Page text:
Judgements of likelihood under hypoxic conditions (descriptive statistics) - 2010

[ROBINSON Melissa [ed] & Jose D PEREZGONZALEZ [ed] (2012). Judgements of likelihood under hypoxic conditions (descriptive statistics). Journal of Knowledge Advancement & Integration (ISSN 1177-4576), 2012, pages 271-274.] [Printer friendly]

Mild hypoxia and optimistic judgement

Gilbey et al (20101) carried out a pilot study for ascertaining whether mild hypoxia2 led to more optimistic (or pessimistic) judgements about the likelihood of certain life events3 than otherwise. This article provides detailed descriptive information about the results of that research.

Results showed that a small group of participants only slightly changed their judgements about life events between normal and hypoxic conditions (see illustration 1). Many of these changes can be considered negligible, although some small changes were also observed. Statistically speaking, the latter changes showed standardised effect sizes ranging between small (delta=0.226) and medium (delta=0.40) for five judgments. However, such effect sizes may not reflect a similarly important difference in scores between conditions. After all, the participants estimated their judgements of likelihood on a Likert scale. If we take each anchor as the centroid for a particular estimate of likelihood (eg, '5, Lightly above average'), it is reasonable to assume that such estimate actually ranges midway between the immediately lower and upper anchors (eg, any score between 4.5 and 5.4 would be considered 'Lightly above average'). Thus, a change of 0.5 points on this scale (ie, a change that moves an estimate from a centroid to the next range) may be a reasonably minimum degree of change expected before considering such change as something noteworthy4. Following this logic, then, most of the differences between conditions among these participants were below such threshold and, thus, rather unimportant.

Illustration 1: Results obtained under normal and hypoxic conditions
Normoxia Hypoxia Difference5 Delta6
Overall judgement of likelihood 5.46 5.43 -0.03 -0.05
Items included in group analysis
Normoxia Hypoxia Difference5 Delta6
Maintaining good relationships with relatives 5.40 5.80 0.40 0.44
Staying healthy and fit to an old age 5.27 5.67 0.40 0.33
Not being fired from a job 4.87 5.27 0.40 0.35
Falling or staying in love 5.73 5.40 -0.33 -0.34
Not becoming sterile 5.00 4.67 -0.33 -0.25
Not developing a drinking problem 5.80 5.53 -0.27 -0.22
Not attempting suicide 6.47 6.40 -0.07 -0.09
Having a successful career 5.33 5.40 0.07 0.06
Not having a heart attack before 40 5.27 5.20 -0.07 -0.05
Traveling extensively 5.20 5.27 0.07 0.06
Liking my job 5.20 5.13 -0.07 -0.06
Not getting infected with Aids 5.67 5.73 0.06 0.05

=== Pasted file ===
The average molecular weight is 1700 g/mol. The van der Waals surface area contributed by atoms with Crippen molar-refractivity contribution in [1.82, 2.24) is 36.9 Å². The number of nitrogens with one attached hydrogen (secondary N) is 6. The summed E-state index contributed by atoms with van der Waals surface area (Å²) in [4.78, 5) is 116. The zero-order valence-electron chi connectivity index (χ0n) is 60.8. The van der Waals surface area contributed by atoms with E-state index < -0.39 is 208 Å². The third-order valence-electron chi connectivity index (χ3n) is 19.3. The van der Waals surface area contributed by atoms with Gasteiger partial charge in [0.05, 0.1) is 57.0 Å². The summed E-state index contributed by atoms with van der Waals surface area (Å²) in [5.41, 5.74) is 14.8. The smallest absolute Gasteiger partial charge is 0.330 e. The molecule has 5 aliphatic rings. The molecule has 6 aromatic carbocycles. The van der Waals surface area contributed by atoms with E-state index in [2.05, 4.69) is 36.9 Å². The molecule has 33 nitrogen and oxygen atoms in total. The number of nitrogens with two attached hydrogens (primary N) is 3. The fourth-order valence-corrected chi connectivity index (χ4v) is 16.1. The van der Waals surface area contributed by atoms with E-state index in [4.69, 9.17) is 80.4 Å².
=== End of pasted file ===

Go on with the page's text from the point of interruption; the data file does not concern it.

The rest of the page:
Items excluded from group analysis7
Living beyond 80 --- --- --- ---
Getting a wonderful surprise next birthday --- --- --- ---
Not contracting cancer --- --- --- ---
Not being a victim of theft --- --- --- ---
(Mean values on a 1-7 Likert scale; values above 4 represent "optimism")

Regarding grouped values, there are some considerations to take into account in order to interpret them correctly. On the one hand, the authors separated items which showed a statistically significant difference from '4, Average' from those which did not show such statistical difference. They then added up the former as if they represented a measure of 'unrealistic optimism' while excluding the others. This is a questionable practice if all items ever contributed to such measure of 'unrealistic optimism', as there should not be any provision for "cherry-picking" those items which provide good results from those which do not. Thus, the grouped results are meaningless under the assumption that the selected items (but not the others) measured either 'risk judgement' or 'unrealistic optimism'.

On the other hand, the grouped results may be valuable if we consider them simply as judgements of likelihood about selected life-events. In this case, "cherry-picking" is a plausible strategy as a way of describing a change in judgements which were already biased in this particular group of participants (ie, it may not be adequate to generalise to other judgements, life-events or groups). Under this assumption, it is appropriate to interpret changes between conditions, which, for this particular group, were negligible (delta=-0.05), most probably due to the adding up of items which diverged from average in either direction, thus balancing their differences out.


Melissa ROBINSON (2012). Massey University, New Zealand. melissa robinsonmelissa robinson
Jose D PEREZGONZALEZ (2012). Massey University, Turitea Campus, Private Bag 11-222, Palmerston North 4442, New Zealand. (JDPerezgonzalezJDPerezgonzalez).

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